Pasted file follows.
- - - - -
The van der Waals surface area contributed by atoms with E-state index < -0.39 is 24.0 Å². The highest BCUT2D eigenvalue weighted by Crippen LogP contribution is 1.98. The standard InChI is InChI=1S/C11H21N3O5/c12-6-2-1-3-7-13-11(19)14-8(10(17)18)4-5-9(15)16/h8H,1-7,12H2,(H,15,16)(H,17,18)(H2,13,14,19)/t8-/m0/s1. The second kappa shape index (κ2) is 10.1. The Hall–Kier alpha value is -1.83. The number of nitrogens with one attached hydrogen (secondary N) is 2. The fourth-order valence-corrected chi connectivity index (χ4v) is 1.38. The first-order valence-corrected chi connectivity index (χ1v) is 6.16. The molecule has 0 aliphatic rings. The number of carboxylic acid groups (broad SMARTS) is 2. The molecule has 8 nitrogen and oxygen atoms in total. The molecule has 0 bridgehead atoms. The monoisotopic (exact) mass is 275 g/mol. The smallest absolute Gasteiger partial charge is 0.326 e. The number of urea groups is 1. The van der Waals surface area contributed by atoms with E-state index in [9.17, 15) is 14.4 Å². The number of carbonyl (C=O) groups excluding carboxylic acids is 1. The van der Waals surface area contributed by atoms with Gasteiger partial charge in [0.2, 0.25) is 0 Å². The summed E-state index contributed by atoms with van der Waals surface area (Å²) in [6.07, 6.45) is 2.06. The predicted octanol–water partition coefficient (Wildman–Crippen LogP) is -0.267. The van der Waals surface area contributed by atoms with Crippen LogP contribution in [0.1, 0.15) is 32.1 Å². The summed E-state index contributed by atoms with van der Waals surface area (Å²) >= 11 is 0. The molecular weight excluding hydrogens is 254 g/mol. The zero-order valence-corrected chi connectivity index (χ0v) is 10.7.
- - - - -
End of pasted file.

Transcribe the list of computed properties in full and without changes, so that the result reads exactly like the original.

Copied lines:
The van der Waals surface area contributed by atoms with E-state index < -0.39 is 24.0 Å². The highest BCUT2D eigenvalue weighted by Crippen LogP contribution is 1.98. The standard InChI is InChI=1S/C11H21N3O5/c12-6-2-1-3-7-13-11(19)14-8(10(17)18)4-5-9(15)16/h8H,1-7,12H2,(H,15,16)(H,17,18)(H2,13,14,19)/t8-/m0/s1. The second kappa shape index (κ2) is 10.1. The Hall–Kier alpha value is -1.83. The number of nitrogens with one attached hydrogen (secondary N) is 2. The fourth-order valence-corrected chi connectivity index (χ4v) is 1.38. The first-order valence-corrected chi connectivity index (χ1v) is 6.16. The molecule has 0 aliphatic rings. The number of carboxylic acid groups (broad SMARTS) is 2. The molecule has 8 nitrogen and oxygen atoms in total. The molecule has 0 bridgehead atoms. The monoisotopic (exact) mass is 275 g/mol. The smallest absolute Gasteiger partial charge is 0.326 e. The number of urea groups is 1. The van der Waals surface area contributed by atoms with E-state index in [9.17, 15) is 14.4 Å². The number of carbonyl (C=O) groups excluding carboxylic acids is 1. The van der Waals surface area contributed by atoms with Gasteiger partial charge in [0.2, 0.25) is 0 Å². The summed E-state index contributed by atoms with van der Waals surface area (Å²) in [6.07, 6.45) is 2.06. The predicted octanol–water partition coefficient (Wildman–Crippen LogP) is -0.267. The van der Waals surface area contributed by atoms with Crippen LogP contribution in [0.1, 0.15) is 32.1 Å². The summed E-state index contributed by atoms with van der Waals surface area (Å²) >= 11 is 0. The molecular weight excluding hydrogens is 254 g/mol. The zero-order valence-corrected chi connectivity index (χ0v) is 10.7.